The War on Posse Comitatus
President Bush's push to give the military a bigger role in responding to major disasters like Hurricane Katrina could lead to a loosening of legal limits on the use of federal troops on U.S. soil. Pentagon officials are reviewing that possibility, and some in Congress agree it needs to be considered....
At question is how far to push the military role, which by law may not include actions that can be defined as law enforcement _ stopping traffic, searching people, seizing property or making arrests. That prohibition is spelled out in the Posse Comitatus Act of enacted after the Civil War mainly to prevent federal troops from supervising elections in former Confederate states.
Speaking on the Senate floor Thursday, Sen. John Warner, R-Va., chairman of the Armed Services Committee, said, "I believe the time has come that we reflect on the Posse Comitatus Act." He advocated giving the president and the secretary of defense "correct standby authorities" to manage disasters....
Uh huh. I guess Warner, like many in his party, is one of those "strict constitutionalists" who opposes "judicial activism"--except when it comes to "executive privilege," the President's "national security" prerogatives, and the garrison state.
Defense Secretary Donald H. Rumsfeld is reviewing a wide range of possible changes in the way the military could be used in domestic emergencies, spokesman Lawrence Di Rita said Friday. He said these included possible changes in the relationship between federal and state military authorities. Under the existing relationship, a state's governor is chiefly responsible for disaster preparedness and response....
Rumsfeld has not made recommendations to Bush, but among the issues he is examining is the viability of the Posse Comitatus Act. Di Rita called it one of the "very archaic laws" from a different era in U.S. history that limits the Pentagon's flexibility in responding to 21st century domestic crises.
"Very archaic." That reminds me of a talking head show I saw on CNN years ago, where Ernest van den Haag referred to the common law privilege against self-incrimination as a relic of the past, and pointed out that it existed only in a handful of countries: among them the U.S., England and Australia. Let's see, what do those three countries have in common? Oh, yeah--Magna Carta, the common law tradition, and all those other "archaic" things. The generation that passed the Posse Comitatus Act, being more historically literate than their modern heirs, might also have had in mind, besides that "other era" in U.S. history, an earlier case in which a country was divided up into military districts and governed by lieutenant generals: Cromwell's Protectorate. But nothing like that could ever happen here--even though it just had happened here during Reconstruction. Many of the events of 1861-77 were reminiscent of Macaulay--but repeated as farce.
Another such law, Di Rita said, is the Civil War-era Insurrection Act, which Bush could have invoked to waive the law enforcement restrictions of the Posse Comitatus Act. That would have enabled him to use either National Guard soldiers or active-duty troops _ or both _ to quell the looting and other lawlessness that broke out in New Orleans.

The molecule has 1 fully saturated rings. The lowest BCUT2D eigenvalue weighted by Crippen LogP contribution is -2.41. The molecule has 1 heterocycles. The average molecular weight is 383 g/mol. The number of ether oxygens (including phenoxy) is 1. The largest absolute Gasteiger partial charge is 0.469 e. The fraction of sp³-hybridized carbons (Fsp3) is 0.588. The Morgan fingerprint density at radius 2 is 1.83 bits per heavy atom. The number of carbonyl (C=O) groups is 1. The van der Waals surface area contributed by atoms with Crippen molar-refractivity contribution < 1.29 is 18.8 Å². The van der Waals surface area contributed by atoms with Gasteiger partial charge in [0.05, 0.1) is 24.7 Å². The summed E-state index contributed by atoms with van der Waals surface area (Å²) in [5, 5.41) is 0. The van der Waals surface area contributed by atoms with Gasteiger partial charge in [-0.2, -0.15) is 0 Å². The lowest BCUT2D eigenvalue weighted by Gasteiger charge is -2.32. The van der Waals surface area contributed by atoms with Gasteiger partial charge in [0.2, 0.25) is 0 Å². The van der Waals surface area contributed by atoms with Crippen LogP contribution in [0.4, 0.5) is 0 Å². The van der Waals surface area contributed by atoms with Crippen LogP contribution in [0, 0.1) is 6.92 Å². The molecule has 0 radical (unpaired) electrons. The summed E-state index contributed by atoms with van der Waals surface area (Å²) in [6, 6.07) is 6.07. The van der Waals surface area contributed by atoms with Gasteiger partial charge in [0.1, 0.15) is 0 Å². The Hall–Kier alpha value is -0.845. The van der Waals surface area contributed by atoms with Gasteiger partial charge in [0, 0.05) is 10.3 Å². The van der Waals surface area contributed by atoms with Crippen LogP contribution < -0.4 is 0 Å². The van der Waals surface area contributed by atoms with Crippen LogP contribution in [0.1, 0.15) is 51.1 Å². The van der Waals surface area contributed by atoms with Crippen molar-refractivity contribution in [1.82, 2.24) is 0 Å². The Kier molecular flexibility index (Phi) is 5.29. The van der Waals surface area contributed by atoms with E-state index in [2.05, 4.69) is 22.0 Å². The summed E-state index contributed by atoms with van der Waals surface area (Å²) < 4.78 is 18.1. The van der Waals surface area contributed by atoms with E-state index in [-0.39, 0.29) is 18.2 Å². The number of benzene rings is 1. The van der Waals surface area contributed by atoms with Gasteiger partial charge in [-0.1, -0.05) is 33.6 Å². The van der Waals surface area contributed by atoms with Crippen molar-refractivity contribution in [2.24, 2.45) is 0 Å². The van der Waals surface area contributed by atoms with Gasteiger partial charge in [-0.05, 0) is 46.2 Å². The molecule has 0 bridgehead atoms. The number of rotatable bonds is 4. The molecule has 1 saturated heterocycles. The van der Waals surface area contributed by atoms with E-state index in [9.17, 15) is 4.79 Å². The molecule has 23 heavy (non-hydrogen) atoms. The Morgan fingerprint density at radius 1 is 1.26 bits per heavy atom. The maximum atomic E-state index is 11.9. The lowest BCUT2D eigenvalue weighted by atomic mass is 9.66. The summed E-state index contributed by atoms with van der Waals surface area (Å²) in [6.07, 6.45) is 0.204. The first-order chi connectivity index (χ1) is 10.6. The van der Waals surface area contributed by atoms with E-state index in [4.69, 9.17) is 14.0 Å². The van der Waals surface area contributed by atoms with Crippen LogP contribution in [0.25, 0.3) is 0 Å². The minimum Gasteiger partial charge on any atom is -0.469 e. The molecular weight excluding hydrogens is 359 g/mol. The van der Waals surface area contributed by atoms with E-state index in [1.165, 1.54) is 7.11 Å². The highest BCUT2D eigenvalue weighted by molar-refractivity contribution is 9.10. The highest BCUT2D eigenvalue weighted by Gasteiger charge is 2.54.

The Insurrection Act lets the president call troops into federal action inside the United States whenever "unlawful obstructions, combinations or assemblages or rebellion against the authority of the United States make it impracticable to enforce the laws" in any state.
The political problem in Katrina was that Bush would have had to impose federal command over the wishes of two governors Kathleen Blanco of Louisiana and Haley Barbour of Mississippi who made it clear they wanted to retain state control.
The last time the Insurrection Act was invoked was in 1992 when it was requested by California Gov. Pete Wilson after the outbreak of race riots in Los Angeles. President George H.W. Bush dispatched about 4,000 soldiers and Marines.
That may also, by the way, be the first time Garden Plot's emergency provisions were put into effect. For those who aren't aware that we live an Executive pen stroke away from dictatorship, here's a simplified time line. A series of executive orders under JFK gave the President authority, in a "national emergency," to declare martial law, nationalize the economy, detain "subversives," and relocate entire populations at will. The Garden Plot plan, developed in response to the civil disorders of the 1960s ("Never again!" our ruling elites said), provided for cooperation between the regular armed forces, Guard, and state and local police on a national scale to restore "civil order." Among other things, pursuant to Garden Plot, many local police forces maintain files of "subversive" organizations for future reference--pretty handy in a "national emergency," when a U.S. military liason is sent to "assist" the local Chief of Police. Under Jimmy Carter, FEMA was created with the primary mission of superceding civilian government in the event of a national emergency (under Bush II, of course, it has been subsumed under the Ministry of Fatherland Security). In the early 1980s, Reagan's FEMA Director, Louis Giuffrida (at one time Governor Reagan's National Guard guy, an enthusiastic supporter of Garden Plot joint training exercises) collaborated with Ollie North in drafting plans for martial law in a national emergency. The "emergency" scenario was mass civil disorder resulting from an antiwar movement, in the event of a hypothetical U.S. invasion of Central America. If it sounds like the U.S. government increasingly sees its own population as a potential enemy, well, that's the impression I get, too.
police state , constitution , martial law , fascism